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    Bitter (Album) album cover

    Me'Shell NdegéOcelloBitter

    Label:Maverick – 9 47439-2
    Format:
    CD, Album
    Country:USA & Canada
    Released:
    Genre:Funk / Soul, Blues, Folk, World, & Country
    Style:

    Tracklist

    1Adam2:24
    2Fool Of Me3:30
    3Faithful4:46
    4Satisfy4:05
    5Bitter4:15
    6May This Be Love
    Written-ByJimi Hendrix
    5:17
    7Sincerity5:30
    8Loyalty4:20
    9Beautiful2:44
    10Eve1:23
    11Wasted Time4:55
    12Grace4:27
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    Barcode and Other Identifiers

    • Barcode: 0 9362-47439-2 7

    Other Versions (5 of 15)View All

    Title (Format)LabelCat#CountryYear
    Bitter (CD, Album)Maverick9362-47439-2Europe1999
    Bitter (CD, Promo, Album)MaverickPROP05088Europe1999
    Bitter (CD, Album)MaverickWPCR-10428Japan1999
    Bitter (CD, Album, Promo)Maverick2-47439-ABUS1999
    New Submission
    Bitter (CDr, Album, Promo)MavericknoneGermany1999

    Reviews

    th1rd_eye's profile picture
    th1rd_eye
    TowerWorks's profile picture
    TowerWorks
    Edited 8 months ago
    This is too funereal for me. I prefer Cookie, Comfort Woman or Plantation Lullabies.
    brandosoul's profile picture
    brandosoul
    Edited one year ago
    Staying true to her integrity as a chameleonic musician who defies categorization and pop magnetism, Meshell Ndegeocello plotted a brave stylistic pivot with Bitter. Resculpting her pioneering R&B/funk/hip hop/acid jazz hybrid (long before it was branded "neo-soul" or whatever) into an intelligent amalgamation of acoustic pop, alt-rock, and folk arrangements with understated orchestral touches, she directed a personal gaze onto the emotional strains of an unwieldy romantic relationship, deeply inspired by her own. Ndegeocello examines the wretched aftermath of her romance by assessing the heartbreak, unease, betrayal, and denial that caused it splinter, spinning a pendulum of difficult moods and emotions throughout its dirge-like, meditative framework. While it's certainly a downcast album, there's much beauty to be found within its melancholic atmosphere. As much as Bitter was praised in the music press for its artistic whims and stark honesty, the album wasn't a big seller. To make matters worse, Ndegeocello garnered divided reception from her black audience, who exalted Plantation Lullabies and to a lesser extent, Peace Beyond Passion, for moving forward musically. Similarly to the cold snarkiness she received for her 1994 pop-rock minded pairing with John Mellencamp, "Wild Night," some accused her of selling out to "whiter" styles. Departure albums can be tricky vehicles for black artists, as they're more often than not discouraged from being exploratory with their art. Whatever is too obscure, progressive, or uncharacteristic to their usual form is unfortunately bound to be critically and/or commercially derided. For Ndegeocello, Bitter would be the first in several brave departures that would draw the line in the sand for how people perceived (or misperceived) her colorful artistic travels.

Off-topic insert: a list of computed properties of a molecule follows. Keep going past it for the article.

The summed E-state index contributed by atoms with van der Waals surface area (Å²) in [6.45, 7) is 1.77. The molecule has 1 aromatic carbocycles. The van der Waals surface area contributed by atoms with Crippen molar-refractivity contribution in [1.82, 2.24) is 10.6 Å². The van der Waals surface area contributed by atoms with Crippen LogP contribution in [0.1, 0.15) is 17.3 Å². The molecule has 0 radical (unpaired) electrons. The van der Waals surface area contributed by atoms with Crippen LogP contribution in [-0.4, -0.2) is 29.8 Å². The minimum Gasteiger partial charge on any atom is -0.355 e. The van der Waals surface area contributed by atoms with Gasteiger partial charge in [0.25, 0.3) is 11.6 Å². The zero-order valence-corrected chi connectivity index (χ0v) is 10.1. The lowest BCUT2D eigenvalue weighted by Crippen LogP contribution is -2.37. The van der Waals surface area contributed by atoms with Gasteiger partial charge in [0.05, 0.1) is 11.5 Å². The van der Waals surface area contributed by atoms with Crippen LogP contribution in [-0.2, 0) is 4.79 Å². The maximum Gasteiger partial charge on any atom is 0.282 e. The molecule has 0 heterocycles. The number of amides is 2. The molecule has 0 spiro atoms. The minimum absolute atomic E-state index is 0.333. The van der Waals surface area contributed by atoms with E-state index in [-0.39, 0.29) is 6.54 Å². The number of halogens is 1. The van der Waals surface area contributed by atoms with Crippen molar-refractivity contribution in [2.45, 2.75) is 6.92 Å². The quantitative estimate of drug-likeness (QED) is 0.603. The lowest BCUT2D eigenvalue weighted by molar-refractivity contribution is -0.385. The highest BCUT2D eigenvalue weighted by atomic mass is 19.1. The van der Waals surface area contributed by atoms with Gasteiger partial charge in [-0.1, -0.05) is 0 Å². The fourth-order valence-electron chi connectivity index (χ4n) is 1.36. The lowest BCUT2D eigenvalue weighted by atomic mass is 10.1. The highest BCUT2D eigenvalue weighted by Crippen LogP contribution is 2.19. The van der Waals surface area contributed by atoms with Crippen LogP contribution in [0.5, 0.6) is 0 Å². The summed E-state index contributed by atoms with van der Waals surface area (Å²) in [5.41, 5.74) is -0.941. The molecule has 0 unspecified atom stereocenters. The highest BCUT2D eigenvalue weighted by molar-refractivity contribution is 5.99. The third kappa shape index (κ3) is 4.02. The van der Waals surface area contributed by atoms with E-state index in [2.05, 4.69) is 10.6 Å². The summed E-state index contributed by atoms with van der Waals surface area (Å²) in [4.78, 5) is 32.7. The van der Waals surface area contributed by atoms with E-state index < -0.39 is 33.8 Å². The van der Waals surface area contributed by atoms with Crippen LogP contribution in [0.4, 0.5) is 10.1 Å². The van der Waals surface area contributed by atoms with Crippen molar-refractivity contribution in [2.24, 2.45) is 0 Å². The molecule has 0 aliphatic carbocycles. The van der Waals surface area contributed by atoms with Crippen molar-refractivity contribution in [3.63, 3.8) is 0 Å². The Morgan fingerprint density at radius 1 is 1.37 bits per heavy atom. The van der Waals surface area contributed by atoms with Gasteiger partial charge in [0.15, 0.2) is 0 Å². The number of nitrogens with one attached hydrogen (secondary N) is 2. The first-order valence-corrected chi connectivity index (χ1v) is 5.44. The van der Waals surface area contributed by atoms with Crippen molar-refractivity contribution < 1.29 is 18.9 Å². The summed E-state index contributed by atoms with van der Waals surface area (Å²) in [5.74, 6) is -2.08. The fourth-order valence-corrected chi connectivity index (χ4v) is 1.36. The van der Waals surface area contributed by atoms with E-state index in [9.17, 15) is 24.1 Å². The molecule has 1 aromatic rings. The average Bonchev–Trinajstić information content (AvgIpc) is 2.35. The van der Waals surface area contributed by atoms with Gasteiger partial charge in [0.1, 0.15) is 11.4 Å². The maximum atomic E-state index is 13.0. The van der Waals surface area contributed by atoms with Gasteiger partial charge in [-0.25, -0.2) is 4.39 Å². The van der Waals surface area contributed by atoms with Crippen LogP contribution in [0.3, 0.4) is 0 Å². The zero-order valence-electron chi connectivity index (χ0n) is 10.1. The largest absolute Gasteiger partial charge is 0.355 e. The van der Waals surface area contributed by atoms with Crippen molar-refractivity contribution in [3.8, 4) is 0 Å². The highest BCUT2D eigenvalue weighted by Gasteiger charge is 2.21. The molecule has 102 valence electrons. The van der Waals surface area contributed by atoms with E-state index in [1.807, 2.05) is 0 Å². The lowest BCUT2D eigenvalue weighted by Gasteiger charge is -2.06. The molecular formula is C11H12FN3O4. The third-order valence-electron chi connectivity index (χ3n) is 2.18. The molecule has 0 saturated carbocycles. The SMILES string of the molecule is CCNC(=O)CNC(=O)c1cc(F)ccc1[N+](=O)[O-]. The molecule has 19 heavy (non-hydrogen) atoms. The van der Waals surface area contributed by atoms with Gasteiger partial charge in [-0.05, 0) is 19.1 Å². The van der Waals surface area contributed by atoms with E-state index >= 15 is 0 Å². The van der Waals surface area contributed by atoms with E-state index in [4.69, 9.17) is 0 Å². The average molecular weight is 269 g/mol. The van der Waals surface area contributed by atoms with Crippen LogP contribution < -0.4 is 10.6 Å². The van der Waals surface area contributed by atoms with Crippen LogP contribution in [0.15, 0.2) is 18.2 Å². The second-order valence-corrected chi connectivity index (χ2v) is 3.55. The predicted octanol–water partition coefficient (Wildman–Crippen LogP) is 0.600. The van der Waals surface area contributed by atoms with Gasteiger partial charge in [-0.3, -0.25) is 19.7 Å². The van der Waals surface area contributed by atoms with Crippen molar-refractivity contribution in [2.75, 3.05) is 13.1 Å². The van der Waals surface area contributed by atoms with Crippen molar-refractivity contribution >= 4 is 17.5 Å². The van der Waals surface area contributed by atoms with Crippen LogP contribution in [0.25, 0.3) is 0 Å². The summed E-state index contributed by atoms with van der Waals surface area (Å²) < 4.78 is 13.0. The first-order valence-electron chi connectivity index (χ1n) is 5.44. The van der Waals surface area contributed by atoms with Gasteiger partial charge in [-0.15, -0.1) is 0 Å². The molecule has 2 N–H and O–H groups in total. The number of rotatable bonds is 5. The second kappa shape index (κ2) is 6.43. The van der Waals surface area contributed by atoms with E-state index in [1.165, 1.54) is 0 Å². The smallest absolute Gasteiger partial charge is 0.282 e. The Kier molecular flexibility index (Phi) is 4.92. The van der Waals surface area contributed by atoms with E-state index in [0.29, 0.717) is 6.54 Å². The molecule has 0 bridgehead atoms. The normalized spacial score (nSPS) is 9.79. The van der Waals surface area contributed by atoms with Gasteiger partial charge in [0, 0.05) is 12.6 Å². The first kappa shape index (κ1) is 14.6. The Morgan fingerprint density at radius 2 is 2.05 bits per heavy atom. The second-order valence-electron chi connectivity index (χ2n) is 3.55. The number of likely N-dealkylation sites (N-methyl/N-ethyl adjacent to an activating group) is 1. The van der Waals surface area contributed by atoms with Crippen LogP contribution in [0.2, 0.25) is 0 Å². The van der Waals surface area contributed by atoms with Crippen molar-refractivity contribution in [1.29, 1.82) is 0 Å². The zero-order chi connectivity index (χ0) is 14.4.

The fact that much of Meshell Ndegeocello's canon hasn't been given proper vinyl treatment is frustrating. It's long overdue. Still can't fathom Bitter still not being available on vinyl 20 years after its initial release. From an engineering and musical standpoint, it was primed for the format.
    ttearthman's profile picture
    ttearthman
    This amazing album needs a vinyl reissue. So does Plantation Lullibies, which is very expensive, and Peace Beyond Passion.